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As a Moments subpage, all spoilers are unmarked as per policy. You Have Been Warned.

The Disney film:

https://static.tvtropes.org/pmwiki/pub/images/3985742_cheetahzzz.jpg

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  • Tantor hears Tarzan's cry for help, and Terk ignores it. After spending the entire movie afraid of everything, he grabs Terk and takes an instant level in badass.
    Tantor: Thaaaaaaaaaat's it! I'VE HAD IT WITH YOU AND YOUR EMOTIONAL CONSTIPATION! TARZAN NEEDS US, AND WE'RE GONNA HELP HIM! YA GOT THAT?! Now pipe down, and hold on tight! We got a boat to catch.
    • He then climbs onto the ocean liner and single-handedly beats up Clayton's crew. There's a very good reason why you don't mess with an enraged elephant.
  • There's also the first time Tarzan REALLY does his signature yell after killing Sabor. Meta example as well, turning the goofy Tarzan Yell, which historically has meant, "I am swinging on a vine," into a cry of triumph as he hoists aloft the corpse of his enemy.
    • Just the fight in general. It is incredibly satisfying to watch Tarzan take down the monstrous cat.
  • Tarzan rescuing Jane from the baboons is one long Moment of Awesome. Doubles as a Funny Moment.
  • Jane gets one, too, when she swings around to knock out one of the men holding Kala's cage.
  • Tarzan in the climax of the film threatening Clayton with his own gun and then refusing to shoot him.
    Clayton: Go ahead, shoot me. [Tarzan hesitates, Clayton chuckles] Be a man.
    [Tarzan presses the barrels right to Clayton's throat... and (perfectly) imitates the sound of a loud gunshot]
    Tarzan: Not a man like YOU! [breaks the gun]
    • The look he gives immediately afterward along with the score's Sting really finalizes the CMOA.
    • Though a villainous case, let's give Clayton credit. He managed to manipulate the entire cast into his plan, and when he was exposed, he actually challenged and went toe-to-toe with Tarzan of all people. Not once did he resort to the usual snivelling antics of Disney's more egomaniacal Rogues Gallery whenever Tarzan got an upper hand, he just got angrier.
  • Tarzan's (unnamed) parents. After being shipwrecked and washed up in a trackless jungle with their infant son, they decide to not moan or bitch about it and instead make a tree house that we all wish we could have built as kids. Tarzan's mother is actually helping the father with the heavy lifting instead of just doing the 'woman's' work. Keep in mind that all of this is taking place in the nineteenth century.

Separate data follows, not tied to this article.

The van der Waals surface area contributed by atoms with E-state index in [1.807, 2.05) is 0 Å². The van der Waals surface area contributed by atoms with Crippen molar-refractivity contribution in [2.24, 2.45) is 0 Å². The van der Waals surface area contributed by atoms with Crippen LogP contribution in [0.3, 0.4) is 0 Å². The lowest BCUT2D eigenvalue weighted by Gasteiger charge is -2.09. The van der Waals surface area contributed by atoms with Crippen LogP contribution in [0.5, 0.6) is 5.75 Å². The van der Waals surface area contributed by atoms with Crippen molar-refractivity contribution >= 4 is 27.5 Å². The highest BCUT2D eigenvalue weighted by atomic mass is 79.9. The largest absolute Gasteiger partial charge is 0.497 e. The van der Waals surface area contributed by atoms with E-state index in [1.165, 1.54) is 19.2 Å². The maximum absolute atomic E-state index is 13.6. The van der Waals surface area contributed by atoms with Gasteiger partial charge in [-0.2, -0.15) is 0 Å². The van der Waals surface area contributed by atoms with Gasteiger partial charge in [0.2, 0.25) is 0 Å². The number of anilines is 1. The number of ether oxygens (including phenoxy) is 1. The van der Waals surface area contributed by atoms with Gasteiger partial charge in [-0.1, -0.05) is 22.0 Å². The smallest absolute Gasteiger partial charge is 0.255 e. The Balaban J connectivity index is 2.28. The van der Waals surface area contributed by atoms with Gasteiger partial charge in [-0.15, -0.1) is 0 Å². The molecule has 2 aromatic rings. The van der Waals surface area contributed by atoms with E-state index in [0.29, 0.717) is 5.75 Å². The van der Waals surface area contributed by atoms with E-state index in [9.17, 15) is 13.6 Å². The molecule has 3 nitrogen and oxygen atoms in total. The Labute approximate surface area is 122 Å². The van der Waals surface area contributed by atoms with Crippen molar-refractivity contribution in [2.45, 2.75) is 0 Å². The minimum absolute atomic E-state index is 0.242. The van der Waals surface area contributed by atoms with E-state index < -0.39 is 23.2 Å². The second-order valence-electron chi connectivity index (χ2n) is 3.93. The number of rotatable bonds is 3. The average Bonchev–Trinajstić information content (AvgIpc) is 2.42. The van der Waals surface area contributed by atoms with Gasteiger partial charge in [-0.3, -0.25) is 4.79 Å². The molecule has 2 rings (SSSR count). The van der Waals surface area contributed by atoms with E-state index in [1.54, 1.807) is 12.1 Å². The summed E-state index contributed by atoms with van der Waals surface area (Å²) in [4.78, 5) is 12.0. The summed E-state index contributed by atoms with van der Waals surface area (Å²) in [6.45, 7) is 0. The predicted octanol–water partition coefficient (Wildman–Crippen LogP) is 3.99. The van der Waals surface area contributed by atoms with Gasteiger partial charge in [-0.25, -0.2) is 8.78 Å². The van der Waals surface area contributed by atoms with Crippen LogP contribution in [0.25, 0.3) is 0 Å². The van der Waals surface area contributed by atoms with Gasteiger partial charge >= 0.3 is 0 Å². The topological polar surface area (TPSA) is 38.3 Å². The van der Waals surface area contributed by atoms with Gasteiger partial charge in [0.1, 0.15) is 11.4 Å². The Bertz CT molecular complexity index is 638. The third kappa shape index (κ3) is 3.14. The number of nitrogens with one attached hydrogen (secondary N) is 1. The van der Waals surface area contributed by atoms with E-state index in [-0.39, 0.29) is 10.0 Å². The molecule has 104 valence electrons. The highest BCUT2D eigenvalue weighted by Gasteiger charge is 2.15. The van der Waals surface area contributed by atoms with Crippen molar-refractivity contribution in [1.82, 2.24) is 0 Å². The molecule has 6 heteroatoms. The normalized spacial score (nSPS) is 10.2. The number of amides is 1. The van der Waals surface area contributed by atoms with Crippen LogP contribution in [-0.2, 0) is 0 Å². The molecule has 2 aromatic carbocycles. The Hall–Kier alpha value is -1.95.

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    • Hell, "Two Worlds" in general is awesome.
  • "Son of Man" is a big CMOA, especially the scene where Tarzan climbs a waterfall.
    • Hell, the tree surfing in general. Who doesn't wish they could do that?
    • "Son of Man" starts when little Tarzan vows to become the best ape ever. The first shot is of him failing to keep up with the gorillas without help. At the end, he's outpacing them thanks to his badass swinging and parkour skills. That's awesome stuff right there.
    • It's also where Tarzan stops trying to be exactly like the other gorillas, which he very clearly isn't, and starts thinking and acting more like a human — making weapons, swimming, fighting with wits and agility as opposed to brute strength, using his natural human agility to swing, tree surf and do parkour. He finally starts to get familiar with the second half of "ape-man."
  • In "Strangers Like Me", Tarzan riding through the trees on a bicycle.
  • "Two Worlds" reprise, specifically in the end when Jane and Tarzan swing out to the ledge, zoom out to see them and the beautiful jungle scenery, with Tarzan letting out his famous Tarzan cry and pounding his chest.
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    • Going on from that, there's the sheer fact that Jane can keep up the vine surfing and the swinging with Tarzan; he's been doing this for most of his life, while she's been a sheltered Victorian girl for most of hers.
      • Even if Tarzan was taking it easy, it was still impressive on her part.
      • She goes from an unaided tree surf into a high speed aerial pirouette, showing she's keeping up with him just fine.
  • Kala fending off Sabor while protecting baby Tarzan. This scene alone proves she's more badass than Kerchak.